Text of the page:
Charles Craddock, one of our vice-
He was joint author of the Latin Course known as 'Thompson and Craddock' and also edited a school edition of Virgil Aeneid book VIII.
A Memorial Service was held at St. Mary and All Saints Church, Old Beaconsfield on Friday 17th November qnd
John Hazel spoke in appreciation:
We are here to celebrate the life of Charles Craddock, man, husband, parent, teacher, scholar, colleague, and friend. It is as a professional man, a teacher and a colleague in teaching, as well as as a friend, that I should like to recall him.
Charles was one of the nicest and most interesting people I have ever known, a true gentleman and yet a man with a wicked sense of humour. He was a greatly loved member of, the Association for Latin Teaching, the ARLT, an association for teachers of Classics. He was twice its president. He was also a great supporter of the Joint Association of Classical Teachers and the London Association of Classics Teachers, where he made an outstanding contribution to our struggles to adopt new methods, especially in evaluating classical literature. With his marvellous resonant voice he was an excellent declaimer and speaker of the Latin language himself, and an inspiring teacher, as was clear to those of us who, though we had not been taught by him at school, sat at his feet when he took classes and reading groups at the ARLT annual summer schools and weekend courses: what is now called In Service Training, though in his presence it seemed to be so much more fun. Charles was for me and many others, the person par excellence who gave our meetings and studies those enjoyable qualities which inspired us and made us feel that what we were doing was valuable and uplifting. In 1965 he directed a summer school at Canterbury. That is where I first met him. He was so kind to me on that occasion: he did not know me at all, but as I arrived, wet behind the ears, not knowing what I had let myself in for by enrolling for this for me untried educational experience, he came up to me as I registered and made me feel welcome like a long lost friend, and spent at least a quarter of an hour telling me about the summer school, about the Association, and in getting to know me. I could not possibly have felt more welcome and at home than he made me then.
Later on, of course, I got to know him better: he was always ready to give the Association the benefit of his wisdom and talents as a speaker and negotiator. When I eventually became president, he was always to be relied on to give sound advice and to help in his diplomatic way with tricky situations when they arose. In his dry and ironic way, he liked to keep us laughing at his often recondite jokes: he had a marvellous talent for quick repartee, and at our end of summer school entertainments when a Latin speech was traditionally made by the director, he was brilliant at interjecting Latin witticisms which brought the house down and kept the director on his toes. He was, however, a modest man, and was never one to push himself forward and would sometimes decry his own very substantial abilities. As I have said, he was a very kind man. When my wife Lesley was a student, freshly arrived in London from Hull to do a Post Graduate Certificate in Education, Charles invited her to Sunday lunch at Jordans and Susanna cooked the best Duck a l’ Orange she has ever tasted. He was so kind to a girl fresh from the country and without friends in London. At summer schools he loved to invite members to his room to a pre-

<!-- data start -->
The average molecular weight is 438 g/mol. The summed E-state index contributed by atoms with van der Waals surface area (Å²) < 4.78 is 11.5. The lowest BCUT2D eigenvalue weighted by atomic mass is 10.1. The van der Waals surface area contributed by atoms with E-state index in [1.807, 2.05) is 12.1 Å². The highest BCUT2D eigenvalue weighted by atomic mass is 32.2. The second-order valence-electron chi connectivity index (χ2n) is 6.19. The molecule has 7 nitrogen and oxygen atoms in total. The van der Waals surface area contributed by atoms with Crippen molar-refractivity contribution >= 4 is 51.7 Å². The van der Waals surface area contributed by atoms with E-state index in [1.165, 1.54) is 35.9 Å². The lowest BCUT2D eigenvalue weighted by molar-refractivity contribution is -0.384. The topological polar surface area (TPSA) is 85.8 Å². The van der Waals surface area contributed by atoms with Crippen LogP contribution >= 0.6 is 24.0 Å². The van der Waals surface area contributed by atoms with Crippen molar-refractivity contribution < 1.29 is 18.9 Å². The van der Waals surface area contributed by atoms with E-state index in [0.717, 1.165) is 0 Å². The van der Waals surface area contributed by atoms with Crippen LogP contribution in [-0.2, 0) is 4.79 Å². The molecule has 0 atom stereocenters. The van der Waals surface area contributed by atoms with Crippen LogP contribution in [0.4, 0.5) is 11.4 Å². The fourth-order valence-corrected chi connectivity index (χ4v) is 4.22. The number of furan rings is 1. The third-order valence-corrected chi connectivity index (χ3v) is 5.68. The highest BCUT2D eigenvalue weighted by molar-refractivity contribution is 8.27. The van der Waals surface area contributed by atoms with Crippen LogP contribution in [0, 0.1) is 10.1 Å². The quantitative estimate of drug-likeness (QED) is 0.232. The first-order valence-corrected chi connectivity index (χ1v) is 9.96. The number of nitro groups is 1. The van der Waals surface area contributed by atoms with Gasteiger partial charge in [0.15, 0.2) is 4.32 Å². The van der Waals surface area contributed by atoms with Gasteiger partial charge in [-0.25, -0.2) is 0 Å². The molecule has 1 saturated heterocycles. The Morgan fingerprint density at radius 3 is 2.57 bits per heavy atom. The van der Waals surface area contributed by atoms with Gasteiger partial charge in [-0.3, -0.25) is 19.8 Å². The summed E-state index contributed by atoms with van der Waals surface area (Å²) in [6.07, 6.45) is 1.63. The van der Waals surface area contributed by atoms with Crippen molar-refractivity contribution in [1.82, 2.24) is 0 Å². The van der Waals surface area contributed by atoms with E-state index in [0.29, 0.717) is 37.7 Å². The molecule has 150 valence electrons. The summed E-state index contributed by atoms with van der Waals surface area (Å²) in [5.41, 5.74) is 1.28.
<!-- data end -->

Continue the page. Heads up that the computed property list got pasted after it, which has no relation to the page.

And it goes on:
We in the ARLT have recently learnt of the death of some of our stalwarts members of the past, and a new generation has now succeeded them. However we should be foolish if we did not remember the high qualities of loyalty, integrity, and learning that those men and women, and Charles in particular, exemplified. In the world of Classics teaching he was a great man, and it was a real privilege to know him and learn so much from him.
I feel I cannot finish this recollection of Charles without saying something in the Latin language he loved and to which he devoted much of his life: so I shall read two verses from a poem by the Roman poet Horace, in which he mourned the death of his friend Quintilius. First a translation:
“What restraint or limit can there be to our longing for one so dear? Teach us a mournful strain, Melpomene (muse of tragedy), to whom your father granted the flowing sound of the lyre. And so, is Quintilius borne down by everlasting sleep? When will Modesty, and untarnished Loyalty, the sister of Justice, and naked Truth ever find his like?”
Quis desiderio sit pudor aut modus
tam cari capitis? praecipe lugubris
cantus, Melpomene, cui liquidam pater
vocem cum cithara dedit.
ergo Quintilium perpetuus sopor
urget? cui pudor et Iustitiae soror,
incorrupta Fides, nudaque Veritas
quando ullum inveniet parem?
Charles Craddock is seen here with Belinda Dennis
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